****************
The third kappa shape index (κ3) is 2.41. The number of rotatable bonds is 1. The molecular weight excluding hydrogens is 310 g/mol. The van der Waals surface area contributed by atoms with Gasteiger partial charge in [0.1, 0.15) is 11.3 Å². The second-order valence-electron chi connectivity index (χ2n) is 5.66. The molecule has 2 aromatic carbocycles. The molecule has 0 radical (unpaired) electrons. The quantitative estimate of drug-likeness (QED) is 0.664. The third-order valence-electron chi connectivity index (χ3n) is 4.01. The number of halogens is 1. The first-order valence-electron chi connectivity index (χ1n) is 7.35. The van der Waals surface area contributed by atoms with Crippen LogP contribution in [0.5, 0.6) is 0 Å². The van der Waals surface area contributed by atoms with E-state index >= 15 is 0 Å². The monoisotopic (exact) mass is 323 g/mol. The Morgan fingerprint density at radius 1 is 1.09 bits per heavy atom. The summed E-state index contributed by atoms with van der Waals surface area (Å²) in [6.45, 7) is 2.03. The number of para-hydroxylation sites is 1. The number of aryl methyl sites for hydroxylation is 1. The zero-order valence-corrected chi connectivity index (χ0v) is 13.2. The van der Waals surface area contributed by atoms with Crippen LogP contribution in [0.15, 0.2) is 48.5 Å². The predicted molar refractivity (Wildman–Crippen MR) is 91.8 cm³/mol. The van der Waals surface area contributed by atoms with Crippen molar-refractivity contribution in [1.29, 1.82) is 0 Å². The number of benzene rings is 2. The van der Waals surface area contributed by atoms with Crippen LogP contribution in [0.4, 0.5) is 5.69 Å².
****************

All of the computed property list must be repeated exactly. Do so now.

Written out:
The third kappa shape index (κ3) is 2.41. The number of rotatable bonds is 1. The molecular weight excluding hydrogens is 310 g/mol. The van der Waals surface area contributed by atoms with Gasteiger partial charge in [0.1, 0.15) is 11.3 Å². The second-order valence-electron chi connectivity index (χ2n) is 5.66. The molecule has 2 aromatic carbocycles. The molecule has 0 radical (unpaired) electrons. The quantitative estimate of drug-likeness (QED) is 0.664. The third-order valence-electron chi connectivity index (χ3n) is 4.01. The number of halogens is 1. The first-order valence-electron chi connectivity index (χ1n) is 7.35. The van der Waals surface area contributed by atoms with Crippen LogP contribution in [0.5, 0.6) is 0 Å². The van der Waals surface area contributed by atoms with E-state index >= 15 is 0 Å². The monoisotopic (exact) mass is 323 g/mol. The Morgan fingerprint density at radius 1 is 1.09 bits per heavy atom. The summed E-state index contributed by atoms with van der Waals surface area (Å²) in [6.45, 7) is 2.03. The number of para-hydroxylation sites is 1. The number of aryl methyl sites for hydroxylation is 1. The zero-order valence-corrected chi connectivity index (χ0v) is 13.2. The van der Waals surface area contributed by atoms with Crippen LogP contribution in [0.15, 0.2) is 48.5 Å². The predicted molar refractivity (Wildman–Crippen MR) is 91.8 cm³/mol. The van der Waals surface area contributed by atoms with Crippen molar-refractivity contribution in [1.29, 1.82) is 0 Å². The number of benzene rings is 2. The van der Waals surface area contributed by atoms with Crippen LogP contribution in [0.4, 0.5) is 5.69 Å².